Don't forget to watch the latest lecture in Sr. Jane Dominic OP's new series, "The Rich Gift of Love."  Thus far, every lesson has been excellent.  

"Whatever you did for one of these least brothers ..."

This seems appropriate for the feast of St. Francis. Kristen at "The Love of God Impels Us" shared this wonderful story:

Today, as I was riding a Winnipeg Transit bus from Unicity to Downtown I did not realize that I would be a witness to something amazing.
The ride was, as usual, long and uneventful, until we reached the corner of Portage and Main. That’s when the driver pulled over. This of course surprised all of the passengers on the bus. But, what happened next still brings tears to my eyes.
The bus driver jumped off the bus to chat with a man that looked to be down on his luck; by all accounts, a homeless man.

Read what happened here.

Tuesday, October 2, 2012

A different walk down the aisle

The Diocese of Covington's newspaper, "The Messenger," featured a touching column written by Tom Kissel about his daughter's walk down the aisle this past August:

I doubt there is a father who, when handed his daughter to hold for the first time in the hospital, doesn’t project years forward to the day he will give her away after escorting her down the aisle. Aug. 15, the feast of the Assumption, approached like the 51 times before in my life, except this time the feast day would include my daughter Lauren’s walk down the aisle.
Instead of the traditional procession of bridesmaids and groomsmen, in processed a cardinal, four bishops and an additional 60 clergy from multiple dioceses to concelebrate this special Mass. After the procession of clergy I turned to the back of church to find my daughter, Lauren, ready to lead 18 women forward in a celebration of commitment. Lauren finally stood before her bishop, Most Rev. Thomas John Paprocki (Springfield, Ill.), her Provincial Mother Regina Pacis, her community of sisters and the congregation, not to commit her life and fidelity to one man, but to commit her life to Jesus Christ in service to her community, and be received into the Sisters of St. Francis of the Martyr St. George.
I often dreamt of the day I would lift Lauren’s white veil, kiss her gently and give her away. This day, however, instead of a lace veil covering her face, she would leave the sanctuary and return in her habit crowned in a white veil that she will wear for the next two years, taking the name not of her husband, but one divinely chosen — Sister Mary Gemma. This is Sister Gemma’s first formal step in answering God’s call to consecrated life. How often in the New Testament are we confronted with the request, “Come Follow Me”? My daughter, Sister Gemma, was beckoned to follow Christ, a call she could not ignore. She accepted and changed her life and the lives of all those who love her ... forever.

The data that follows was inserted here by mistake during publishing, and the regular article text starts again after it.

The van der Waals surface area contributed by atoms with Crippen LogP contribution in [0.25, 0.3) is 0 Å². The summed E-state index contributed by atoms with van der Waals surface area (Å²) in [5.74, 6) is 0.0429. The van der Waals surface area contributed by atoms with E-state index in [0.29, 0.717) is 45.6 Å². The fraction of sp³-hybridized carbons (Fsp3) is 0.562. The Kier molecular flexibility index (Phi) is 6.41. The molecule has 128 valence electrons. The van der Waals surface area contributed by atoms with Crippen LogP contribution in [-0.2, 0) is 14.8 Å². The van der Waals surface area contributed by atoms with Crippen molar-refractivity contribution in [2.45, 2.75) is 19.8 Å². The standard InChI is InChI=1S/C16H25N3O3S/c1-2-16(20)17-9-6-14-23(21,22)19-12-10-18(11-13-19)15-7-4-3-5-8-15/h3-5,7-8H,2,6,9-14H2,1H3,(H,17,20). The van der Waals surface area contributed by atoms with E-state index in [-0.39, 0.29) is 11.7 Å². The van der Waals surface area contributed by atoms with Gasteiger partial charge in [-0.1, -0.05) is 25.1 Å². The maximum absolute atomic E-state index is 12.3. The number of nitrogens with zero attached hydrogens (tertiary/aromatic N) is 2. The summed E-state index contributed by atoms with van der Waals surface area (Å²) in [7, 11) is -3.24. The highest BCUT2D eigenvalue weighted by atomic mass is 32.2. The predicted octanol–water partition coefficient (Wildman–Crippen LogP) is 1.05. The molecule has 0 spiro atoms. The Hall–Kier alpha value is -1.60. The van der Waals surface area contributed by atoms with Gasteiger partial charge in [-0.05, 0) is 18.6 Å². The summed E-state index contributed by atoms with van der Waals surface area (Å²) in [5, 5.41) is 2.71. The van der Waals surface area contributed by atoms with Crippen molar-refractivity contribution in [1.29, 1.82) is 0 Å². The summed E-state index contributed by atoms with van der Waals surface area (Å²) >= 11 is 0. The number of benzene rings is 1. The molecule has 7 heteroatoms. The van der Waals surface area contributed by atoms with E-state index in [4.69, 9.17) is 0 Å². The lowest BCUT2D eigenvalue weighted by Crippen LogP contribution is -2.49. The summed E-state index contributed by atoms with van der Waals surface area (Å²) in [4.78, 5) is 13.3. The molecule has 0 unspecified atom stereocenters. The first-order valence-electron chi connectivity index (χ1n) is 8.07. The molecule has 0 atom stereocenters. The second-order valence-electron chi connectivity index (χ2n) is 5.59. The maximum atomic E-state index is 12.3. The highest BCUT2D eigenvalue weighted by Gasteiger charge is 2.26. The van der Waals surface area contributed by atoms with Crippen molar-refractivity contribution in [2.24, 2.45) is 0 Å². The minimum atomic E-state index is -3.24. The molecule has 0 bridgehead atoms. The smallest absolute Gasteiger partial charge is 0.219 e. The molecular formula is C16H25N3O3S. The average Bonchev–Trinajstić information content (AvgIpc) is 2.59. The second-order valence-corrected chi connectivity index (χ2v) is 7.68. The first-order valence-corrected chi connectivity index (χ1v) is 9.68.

To read the rest, click here and go to page 8.  It's a beautiful reflection.  

Monday, October 1, 2012

Quote book: St. Therese

Archbishop Fulton Sheen on St. Therese:

"The way of St. Therese is very easy.  It's living the life that you are living now, only making it holy.  You sacramentalize it.
For example, take the water in the baptismal font.  See how the Church uses that as a symbol for cleaning the soul?  The bread is matter that's used to communicate to you the divine life in the Eucharist, and oil is for healing in the Sacrament of the Sick.  So your housework, your office work, whatever you happen to do, that's where you start to be a saint.  There. What the Little Flower gives us is this supreme lesson in contrast with the past.  She's very modern.  There is no need of anyone wearing a hair shirt.  Our neighbors are hair shirts!  Life is a hair shirt!  We have to put up with it.
So if you want to know where you start to be a saint, start right where you are now.  Only want to be perfect, saying to God, 'I want everything.  I want You.'  That's love.  That's happiness."

- Excerpted from, "Archbishop Fulton Sheen's 'St. Thererse: A Treasured Love Story'"